As far as I can remember, my last attempt at feeling my way around also involved a number of expletives, and numerous stops as I attempted to figure why the machine was wildly stitching what amounted to a giant knot about the width of my bandaged thumb. My intention was not a giant knot, but a single line. I know I eventually achieved these lines, however uneven. So now I am trying to remember what I did to bypass this problem. I check the book for clues.  

I love that these things are called notions: the zippers, elastics, pipings, laces. Hah! I think. I have plenty of notions, and chief among these is that I will not be needing any of these accoutrements at this particular point. Just a hem, ma’am. Just a hem.

I am well into this knot collection when I read the part about fabric types and corresponding threads. Also, about how to toggle that lever, whatever it’s called, to make things go forward or back. Well, that’s something!

A place mat vest is something one can make, apparently. And wear. It never occurred. 

There are whole sections on plaids, patterns. Getting them to line up. Hah! I think. If I can say one thing with confidence about this endeavor, it is that the alignment of patterns is not, at this juncture, a concern.

Growing tired of this book, I look around in this basket. Surely that thimble must be in here somewhere. No such luck, but what’s this?! Aha! Hem tape! Now we’re talking!

I think, well, that was a successful review. I may not have done any successful hems––yet, but just wait! I did, however, find occasion to to remember that there is a difference between someone who hacks at a thing on occasion and someone that takes something seriously. Finding the right verb, I have patience for. Endless pages until I find the beginning? No problem. Rewriting a third person passage in first, or from the point of view of the postal worker, or a neighborhood feral cat? Check, check, check.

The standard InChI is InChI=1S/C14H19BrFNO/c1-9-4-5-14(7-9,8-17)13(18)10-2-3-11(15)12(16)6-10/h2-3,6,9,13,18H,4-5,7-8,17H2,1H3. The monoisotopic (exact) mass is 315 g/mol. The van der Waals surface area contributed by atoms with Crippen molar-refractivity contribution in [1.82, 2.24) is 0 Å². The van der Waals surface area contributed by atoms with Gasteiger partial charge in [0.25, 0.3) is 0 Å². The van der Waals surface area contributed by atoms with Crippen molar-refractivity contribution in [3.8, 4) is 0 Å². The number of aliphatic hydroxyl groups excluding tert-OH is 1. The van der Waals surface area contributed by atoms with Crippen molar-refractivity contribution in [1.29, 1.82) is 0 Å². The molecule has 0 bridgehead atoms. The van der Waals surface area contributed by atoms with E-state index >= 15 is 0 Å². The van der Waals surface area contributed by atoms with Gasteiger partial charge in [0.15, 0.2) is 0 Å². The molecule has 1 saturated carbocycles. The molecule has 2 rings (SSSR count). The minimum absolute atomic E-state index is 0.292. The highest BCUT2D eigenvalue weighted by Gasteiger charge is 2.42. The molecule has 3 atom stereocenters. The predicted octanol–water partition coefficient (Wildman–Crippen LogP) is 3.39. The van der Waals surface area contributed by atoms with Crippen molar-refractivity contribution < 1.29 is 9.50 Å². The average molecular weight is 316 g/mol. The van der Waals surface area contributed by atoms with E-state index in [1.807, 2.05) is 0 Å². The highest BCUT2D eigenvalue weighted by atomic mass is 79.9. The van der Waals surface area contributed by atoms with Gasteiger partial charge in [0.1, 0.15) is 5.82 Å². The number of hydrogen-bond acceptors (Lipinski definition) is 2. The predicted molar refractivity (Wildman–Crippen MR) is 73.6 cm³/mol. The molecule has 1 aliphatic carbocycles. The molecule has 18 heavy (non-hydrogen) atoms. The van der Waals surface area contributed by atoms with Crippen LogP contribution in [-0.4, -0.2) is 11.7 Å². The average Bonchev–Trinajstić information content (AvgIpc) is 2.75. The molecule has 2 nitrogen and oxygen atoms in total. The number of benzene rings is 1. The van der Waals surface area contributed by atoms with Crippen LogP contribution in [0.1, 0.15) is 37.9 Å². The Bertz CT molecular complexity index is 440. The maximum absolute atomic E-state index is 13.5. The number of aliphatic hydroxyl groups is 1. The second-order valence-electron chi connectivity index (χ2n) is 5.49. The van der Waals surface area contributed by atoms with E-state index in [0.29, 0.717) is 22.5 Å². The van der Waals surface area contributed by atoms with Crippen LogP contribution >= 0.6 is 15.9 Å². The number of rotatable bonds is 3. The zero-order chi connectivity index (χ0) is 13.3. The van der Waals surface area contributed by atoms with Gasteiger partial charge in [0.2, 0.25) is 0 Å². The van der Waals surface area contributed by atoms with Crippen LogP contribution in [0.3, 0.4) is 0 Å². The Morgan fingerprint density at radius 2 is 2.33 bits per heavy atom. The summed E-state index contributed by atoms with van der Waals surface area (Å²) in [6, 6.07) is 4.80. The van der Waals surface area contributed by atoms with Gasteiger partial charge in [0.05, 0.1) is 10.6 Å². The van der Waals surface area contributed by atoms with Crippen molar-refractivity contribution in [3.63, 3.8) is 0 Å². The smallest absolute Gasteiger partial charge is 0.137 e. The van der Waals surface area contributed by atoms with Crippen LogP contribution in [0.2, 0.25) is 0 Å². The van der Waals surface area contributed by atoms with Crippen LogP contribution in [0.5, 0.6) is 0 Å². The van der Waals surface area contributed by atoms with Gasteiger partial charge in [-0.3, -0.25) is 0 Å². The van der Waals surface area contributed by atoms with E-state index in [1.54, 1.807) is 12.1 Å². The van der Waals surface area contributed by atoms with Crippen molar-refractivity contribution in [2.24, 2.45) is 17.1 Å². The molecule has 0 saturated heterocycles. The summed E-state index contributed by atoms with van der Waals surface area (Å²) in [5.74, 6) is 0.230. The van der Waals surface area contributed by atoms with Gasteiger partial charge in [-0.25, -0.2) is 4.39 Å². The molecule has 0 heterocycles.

Lesson learned: there’s little logic to one’s inclination to a particular art, but what inclination there is, can be enough to sustain all manner of frustrations. Without it, there would be nothing but frustrations and a thing that is beginning to feel like a colossal waste of time. 

So, I put the sewing machine back in the closet where it belongs. The basket, too. The scissors I keep right here, for everything else they’re good for.  It’s actually okay if those flour sacks sit there waiting to be made into napkins. It is even possible that I will do so at the next paper towel shortage. But for now, I have other things that need doing.  And I am reminded how any frustrations can be endured when the motivation for doing something is intrinsic, and the trust is in the process and not the outcome. 

Author: Stacey C. Johnson

I am here to wonder out loud. The point is not to get a clear answer, a complete picture, but to remember how incomplete the picture is, to embrace the process once again, of discovery, of questions, to notice the stirrings of wonder. To leave crumbs behind, for the next traveler.